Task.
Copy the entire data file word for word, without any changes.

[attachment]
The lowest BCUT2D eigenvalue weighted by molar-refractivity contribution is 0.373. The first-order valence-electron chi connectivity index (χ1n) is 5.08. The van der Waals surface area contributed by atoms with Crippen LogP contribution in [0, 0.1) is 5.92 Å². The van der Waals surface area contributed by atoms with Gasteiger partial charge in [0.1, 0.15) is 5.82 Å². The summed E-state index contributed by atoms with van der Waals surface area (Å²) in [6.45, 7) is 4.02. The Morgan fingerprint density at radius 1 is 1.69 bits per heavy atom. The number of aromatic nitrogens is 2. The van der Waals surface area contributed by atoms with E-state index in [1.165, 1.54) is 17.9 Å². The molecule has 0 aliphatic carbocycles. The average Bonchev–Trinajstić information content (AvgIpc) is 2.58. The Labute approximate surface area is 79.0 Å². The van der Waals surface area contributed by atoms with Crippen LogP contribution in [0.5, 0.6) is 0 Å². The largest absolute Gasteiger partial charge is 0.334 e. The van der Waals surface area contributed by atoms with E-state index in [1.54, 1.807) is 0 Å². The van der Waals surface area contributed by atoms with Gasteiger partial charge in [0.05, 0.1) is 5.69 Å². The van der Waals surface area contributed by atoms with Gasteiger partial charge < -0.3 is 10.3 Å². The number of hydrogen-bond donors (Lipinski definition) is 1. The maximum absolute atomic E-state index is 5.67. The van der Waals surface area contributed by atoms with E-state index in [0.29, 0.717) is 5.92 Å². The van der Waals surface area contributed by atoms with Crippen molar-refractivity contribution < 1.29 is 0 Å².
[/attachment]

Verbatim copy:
The lowest BCUT2D eigenvalue weighted by molar-refractivity contribution is 0.373. The first-order valence-electron chi connectivity index (χ1n) is 5.08. The van der Waals surface area contributed by atoms with Crippen LogP contribution in [0, 0.1) is 5.92 Å². The van der Waals surface area contributed by atoms with Gasteiger partial charge in [0.1, 0.15) is 5.82 Å². The summed E-state index contributed by atoms with van der Waals surface area (Å²) in [6.45, 7) is 4.02. The Morgan fingerprint density at radius 1 is 1.69 bits per heavy atom. The number of aromatic nitrogens is 2. The van der Waals surface area contributed by atoms with E-state index in [1.165, 1.54) is 17.9 Å². The molecule has 0 aliphatic carbocycles. The average Bonchev–Trinajstić information content (AvgIpc) is 2.58. The Labute approximate surface area is 79.0 Å². The van der Waals surface area contributed by atoms with Crippen LogP contribution in [0.5, 0.6) is 0 Å². The largest absolute Gasteiger partial charge is 0.334 e. The van der Waals surface area contributed by atoms with E-state index in [1.54, 1.807) is 0 Å². The van der Waals surface area contributed by atoms with Gasteiger partial charge in [0.05, 0.1) is 5.69 Å². The van der Waals surface area contributed by atoms with Gasteiger partial charge < -0.3 is 10.3 Å². The number of hydrogen-bond donors (Lipinski definition) is 1. The maximum absolute atomic E-state index is 5.67. The van der Waals surface area contributed by atoms with E-state index in [0.29, 0.717) is 5.92 Å². The van der Waals surface area contributed by atoms with Crippen molar-refractivity contribution < 1.29 is 0 Å².